Half a plan.

So - Adobe have taken the decision to move their entire customer base, pretty much by force, onto a perpetual rental scheme. Lots of people are unhappy with this. Adobe appear quite keen to force it through anyway. Recent statements do nothing to alter their basic stance.

People argue that Adobe are serving their shareholders with this move, not their customers. Those people could be right. Interestingly however, Adobe now face a specific target - after having removed perpetual licenses (bar legacy CS6, which will be supported for one operating system cycle).

Adobe have delivered a CC subscription adoption forecast to their shareholders - it runs to 2016 - the first milestone is at year’s end.

Adobe have committed to delivering 1.25 million subscribers by the end of 2013. Their ability to produce a number close to this ties directly into the validity of their midterm profit forecasts. The graph is below:


Adobe need 750,000 new subscribers in the next six months. Were they to miss this target, by say, over a quarter of a million, then they would have an issue, as it would call into question their basic arithmetic:


So, given this is the last time we hold any good cards, the idea would be that, if it is at all convenient for you - we make a publicity splash out of boycotting Adobe through 2013. Granted not every person can, but CS6 is an extremely robust, mature suite of software. This action would be useful in two ways -

1) it would starve them of subscriptions at a time when they really need to prove they work, because it is all they are offering.

2) but even more effectively - if it became commonly known that their customers were taking active steps against the company - the basic notion that Adobe was literally at war with their own user base would be incredibly damaging to them. That headline would be brand damage hard to walk away from.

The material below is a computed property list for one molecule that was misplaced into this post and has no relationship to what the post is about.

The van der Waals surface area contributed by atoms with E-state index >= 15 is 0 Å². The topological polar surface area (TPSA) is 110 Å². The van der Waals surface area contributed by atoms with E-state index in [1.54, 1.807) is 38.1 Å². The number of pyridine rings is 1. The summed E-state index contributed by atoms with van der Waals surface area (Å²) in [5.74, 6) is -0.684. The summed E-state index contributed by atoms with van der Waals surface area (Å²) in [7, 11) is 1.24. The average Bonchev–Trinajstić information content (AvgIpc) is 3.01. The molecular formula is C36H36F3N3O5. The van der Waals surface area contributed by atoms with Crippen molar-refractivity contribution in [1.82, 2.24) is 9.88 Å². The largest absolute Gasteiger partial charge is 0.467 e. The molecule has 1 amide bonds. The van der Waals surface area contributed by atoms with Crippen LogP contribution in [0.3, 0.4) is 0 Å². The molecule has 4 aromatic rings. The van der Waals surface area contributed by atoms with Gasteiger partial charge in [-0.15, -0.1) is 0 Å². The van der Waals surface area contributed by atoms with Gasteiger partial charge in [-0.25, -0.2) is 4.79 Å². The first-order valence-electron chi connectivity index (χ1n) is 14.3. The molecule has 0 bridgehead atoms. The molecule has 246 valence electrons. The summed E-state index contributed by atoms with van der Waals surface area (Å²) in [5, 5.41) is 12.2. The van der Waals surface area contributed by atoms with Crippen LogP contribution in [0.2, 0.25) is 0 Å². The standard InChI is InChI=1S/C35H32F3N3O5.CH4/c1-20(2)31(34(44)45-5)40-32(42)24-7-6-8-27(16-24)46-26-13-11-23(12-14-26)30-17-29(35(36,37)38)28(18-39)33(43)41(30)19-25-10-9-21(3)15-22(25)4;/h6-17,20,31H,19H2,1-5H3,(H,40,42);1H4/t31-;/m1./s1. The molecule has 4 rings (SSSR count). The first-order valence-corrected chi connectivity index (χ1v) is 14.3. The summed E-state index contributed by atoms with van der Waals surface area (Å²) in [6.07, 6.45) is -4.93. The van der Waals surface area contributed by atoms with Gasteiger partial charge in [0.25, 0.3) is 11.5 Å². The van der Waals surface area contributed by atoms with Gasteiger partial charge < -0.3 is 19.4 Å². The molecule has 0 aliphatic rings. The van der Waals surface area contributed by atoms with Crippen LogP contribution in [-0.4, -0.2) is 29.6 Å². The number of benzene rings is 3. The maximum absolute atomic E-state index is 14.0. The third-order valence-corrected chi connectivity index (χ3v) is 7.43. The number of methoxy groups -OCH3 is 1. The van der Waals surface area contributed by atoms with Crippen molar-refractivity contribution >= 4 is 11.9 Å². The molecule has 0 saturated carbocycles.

The point is that Adobe might miss the subscriber forecast anyway - but if they do so, badly, in the context of a deliberate, visible campaign *waged by their own customers* - that is a PR nightmare for the ages. Adobe might try to withhold the number, but if they do so in the face of a broadly public boycott - it is going to look really weird. Shareholders do not like weird.

If you think this makes sense, then the absolute best way to effect it is social media. The hashtag #adobe2014 might sum it up? If you support an effort to adjust Adobe’s position  maybe tweet a link to this using the hashtag #adobe2014, or stick it up on FB.

In terms of realistic goals (given adobe cannot go back to perpetual licenses), a lot of people are mentioning a loyalty archive of the software to be provided after five years continuous subscription. You would be $3000 in at that point - and Adobe would grant you an archive of the master suite as it stands then. It’s a lease buy out - you can work and pay towards it and then, with the software archive providing you the same sense of security in 2018 that we have now with CS6 in 2013 - you can begin the half decade lease to buyout process again. This is very reasonable - it only asks Adobe to actually sell anything once in a decade (a new five year subscription cycle) and it gives us, as subscribers, some tiny, tiny sense of control over our tools.

So, with all that said, in the meantime - let’s strangle their 2013 subscription forecast.